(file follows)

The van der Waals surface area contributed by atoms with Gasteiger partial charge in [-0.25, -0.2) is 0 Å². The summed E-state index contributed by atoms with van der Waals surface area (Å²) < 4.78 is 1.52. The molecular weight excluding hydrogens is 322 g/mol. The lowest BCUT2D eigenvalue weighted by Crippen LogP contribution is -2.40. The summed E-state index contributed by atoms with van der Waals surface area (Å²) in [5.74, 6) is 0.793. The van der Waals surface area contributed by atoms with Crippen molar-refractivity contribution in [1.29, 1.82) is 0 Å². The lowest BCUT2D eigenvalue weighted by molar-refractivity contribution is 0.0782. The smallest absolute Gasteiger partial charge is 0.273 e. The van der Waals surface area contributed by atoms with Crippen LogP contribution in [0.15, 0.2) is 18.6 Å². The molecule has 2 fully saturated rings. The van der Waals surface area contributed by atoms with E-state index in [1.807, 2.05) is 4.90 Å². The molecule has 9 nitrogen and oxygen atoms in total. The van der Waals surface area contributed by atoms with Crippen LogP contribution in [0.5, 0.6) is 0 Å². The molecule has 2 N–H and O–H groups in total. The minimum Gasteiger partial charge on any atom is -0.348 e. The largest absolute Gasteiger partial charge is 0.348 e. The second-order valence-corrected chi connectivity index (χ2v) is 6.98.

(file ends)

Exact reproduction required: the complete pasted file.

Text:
The van der Waals surface area contributed by atoms with Gasteiger partial charge in [-0.25, -0.2) is 0 Å². The summed E-state index contributed by atoms with van der Waals surface area (Å²) < 4.78 is 1.52. The molecular weight excluding hydrogens is 322 g/mol. The lowest BCUT2D eigenvalue weighted by Crippen LogP contribution is -2.40. The summed E-state index contributed by atoms with van der Waals surface area (Å²) in [5.74, 6) is 0.793. The van der Waals surface area contributed by atoms with Crippen molar-refractivity contribution in [1.29, 1.82) is 0 Å². The lowest BCUT2D eigenvalue weighted by molar-refractivity contribution is 0.0782. The smallest absolute Gasteiger partial charge is 0.273 e. The van der Waals surface area contributed by atoms with Crippen LogP contribution in [0.15, 0.2) is 18.6 Å². The molecule has 2 fully saturated rings. The van der Waals surface area contributed by atoms with E-state index in [1.807, 2.05) is 4.90 Å². The molecule has 9 nitrogen and oxygen atoms in total. The van der Waals surface area contributed by atoms with Crippen LogP contribution in [0.5, 0.6) is 0 Å². The molecule has 2 N–H and O–H groups in total. The minimum Gasteiger partial charge on any atom is -0.348 e. The largest absolute Gasteiger partial charge is 0.348 e. The second-order valence-corrected chi connectivity index (χ2v) is 6.98.